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I came across the following part in my text book. Bohr's atomic theory explained the stability of an atom by the idea of energy shells. He said that while orbiting the nucleus through a particular orbit or energy shell the energy of electrons neither increases nor decreases. The electron does not carry energies while orbiting. The shells are charged and the energy of electrons orbiting through the shell equals to the energy of the shell and as the shells are stable therefore the energy of electrons are also stable . Now, the energy increases from shell to shell like(K,L,M,N,O,P,Q)[ascending order]. So,the energy of an electron in K shell should be less than that of an electron in Q shell. But we know that the energy of an electron is constant and is equal to (4.8*10^-10) esu. Then how can this is possible that an electron with a certain energy does not carry any energy while orbiting and it gains the same energy of its orbit while orbiting? Note that there may be some mistakes in my informations as there may be many false informations printed in my book but still I am curious about the question. Thank you!

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    $\begingroup$ Welcome to Chemistry SE. Your question is not very clear. Why do you think electrons don't have energy while orbiting? Also, the energy of an electron is not always constant (it depends on which shell the electron is present in) and it is certainly not $4.8\times10^{-10}esu$. esu is a unit of electric charge so what you have written is the charge on an electron (which is constant - $1.6\times10^{-19}C$ in SI units). $\endgroup$ – kaliaden Apr 17 '13 at 10:18
  • $\begingroup$ Actually I am having confusion.The informations may have some faults. The principle shells such as (K,L,M,N) are called energy shells because they carry energies. If electrons carry certain amount of energy then while orbiting they would loose energy and tend to the nucleus and have a collision with it(according to the general electrodynamics). But the atom is stable. Why? I read my book but it says all the things that I mentioned in the question. How does the electron make the atom stable while orbiting through energized shells (principle shells)and having energies of its own(1.6*10^-19 C)? $\endgroup$ – shiladitya basu Apr 17 '13 at 12:04
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The main confusion I can see in your question is charge vs. energy. Energy is the capacity to do work. Energy comes in many forms. Kinetic energy is the energy of motion. Potential energy is the energy of the system due to its arrangement. Electrons in Bohr shells have energies dependent on the mass of the electron, which is constant, the charge of the electron (constant), the distance from the nucleus (fixed at certain allowable values), and some fundamental constants. Thus, an electron in a shell has unchanging energy. The only way for the electron to change its energy is to move to a different shell. $\Delta E=0$ for an electron in a Bohr shell; $E\neq0$.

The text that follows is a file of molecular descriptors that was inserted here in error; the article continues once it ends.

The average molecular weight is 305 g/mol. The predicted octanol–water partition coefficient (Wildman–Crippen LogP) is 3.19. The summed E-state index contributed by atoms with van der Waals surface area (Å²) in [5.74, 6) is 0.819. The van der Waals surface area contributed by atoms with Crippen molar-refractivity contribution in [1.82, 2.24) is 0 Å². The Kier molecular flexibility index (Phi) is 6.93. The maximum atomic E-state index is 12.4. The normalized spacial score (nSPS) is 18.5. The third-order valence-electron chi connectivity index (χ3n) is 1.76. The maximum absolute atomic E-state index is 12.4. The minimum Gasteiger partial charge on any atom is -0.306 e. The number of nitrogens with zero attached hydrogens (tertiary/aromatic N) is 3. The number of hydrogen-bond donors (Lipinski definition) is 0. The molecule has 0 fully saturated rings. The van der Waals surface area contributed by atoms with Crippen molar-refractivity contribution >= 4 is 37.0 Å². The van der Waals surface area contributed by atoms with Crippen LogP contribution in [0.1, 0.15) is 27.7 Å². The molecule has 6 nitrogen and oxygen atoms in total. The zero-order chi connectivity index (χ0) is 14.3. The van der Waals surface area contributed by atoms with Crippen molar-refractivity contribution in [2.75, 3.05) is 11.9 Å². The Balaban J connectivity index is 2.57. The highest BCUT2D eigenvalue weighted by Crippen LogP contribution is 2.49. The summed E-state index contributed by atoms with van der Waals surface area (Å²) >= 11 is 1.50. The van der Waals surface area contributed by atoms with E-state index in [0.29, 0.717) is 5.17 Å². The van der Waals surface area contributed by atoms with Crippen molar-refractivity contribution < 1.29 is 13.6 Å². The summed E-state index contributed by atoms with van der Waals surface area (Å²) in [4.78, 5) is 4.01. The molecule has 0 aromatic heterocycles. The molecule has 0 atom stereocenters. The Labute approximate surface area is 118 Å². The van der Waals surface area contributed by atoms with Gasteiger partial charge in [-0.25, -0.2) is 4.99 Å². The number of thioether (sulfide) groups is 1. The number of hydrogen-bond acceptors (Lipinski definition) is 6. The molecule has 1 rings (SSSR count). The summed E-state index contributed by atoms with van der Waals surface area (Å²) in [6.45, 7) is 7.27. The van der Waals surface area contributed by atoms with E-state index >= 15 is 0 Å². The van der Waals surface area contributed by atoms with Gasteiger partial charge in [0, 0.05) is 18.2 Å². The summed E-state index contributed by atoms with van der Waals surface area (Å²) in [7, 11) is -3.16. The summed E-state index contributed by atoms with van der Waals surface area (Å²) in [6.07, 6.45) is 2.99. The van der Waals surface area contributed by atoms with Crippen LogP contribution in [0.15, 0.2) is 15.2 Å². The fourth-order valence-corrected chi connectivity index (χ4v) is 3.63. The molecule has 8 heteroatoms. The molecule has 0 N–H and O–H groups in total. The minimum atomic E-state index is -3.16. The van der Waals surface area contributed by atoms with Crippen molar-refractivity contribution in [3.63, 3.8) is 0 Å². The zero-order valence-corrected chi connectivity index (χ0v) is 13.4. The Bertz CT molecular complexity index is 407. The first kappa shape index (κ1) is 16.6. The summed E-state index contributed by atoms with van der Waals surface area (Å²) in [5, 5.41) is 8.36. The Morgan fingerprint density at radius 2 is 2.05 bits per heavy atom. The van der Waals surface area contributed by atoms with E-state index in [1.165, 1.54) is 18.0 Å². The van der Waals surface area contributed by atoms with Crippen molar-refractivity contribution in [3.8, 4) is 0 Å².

An electron in a Bohr shell certainly has kinetic energy because it has orbital angular motion. An electron in a Bohr shell certainly has potential energy because it is being held apart from the oppositely charged nucleus. The total energy of the electron in a Bohr shell ($E_n$) is a function of the principal quantum number, $n$. $Z$ is the number of protons (1 for hydrogen, the only atom for which the Bohr model works) and $R_E$ is the Rydberg energy (related to the Rydberg constant by $R_H=R_E/hc$).

$$E_n=-\frac{Z^2 R_E}{n^2}$$

The Rydberg energy is the smash up of some other more fundamental constants, like the mass of an electron ($m_e = 9.109\times10^{-34} \text{ kg}$), the fundamental unit of charge ($e=1.602\times 10^{-19} \ \text{C}$), Coulomb's constant ($k_e = 8.987 \times 10^9 \ \ce{N m^2 C^{-2}}$ also $k_e=(4\pi\varepsilon_0)^{-1}$, where $\varepsilon_0=8.854\times 10^{-12} \ \text{F/m}$ is the permittivity of a vacuum), and the Bohr radius ($a_0 = 5.29\times 10^{-11} \ \text{m}$). The Bohr radius is itself equal to a mashup of other constants $a_0=\hbar/(m_e c \alpha)$, where $c=2.998\times10^8 \ \text{m/s}$ is the speed of light in a vacuum, $\hbar=1.054\times10^{-34} \ \text{J s}$ is the reduced Planck constant, and $\alpha=7.297\times^{-3}$ is the fine-structure constant. Eventually, $R_E$ simplifies down to a relativistic energy:

$$R_E = \frac{k_e e^2}{2a_o}= \frac{1}{2}m_e c^2 \alpha$$

Electric charge is something else. It is a unit of electrostatic interaction with other charged particles. The electric charge of an object influences the energy of that object in the presence of an electric field, see Coulomb's Law. The (magnitude of) charge on an electron ($e$) is part of the Rydberg energy, so it influences the total energy of the electron.

However, charge$\ \neq\ $energy.

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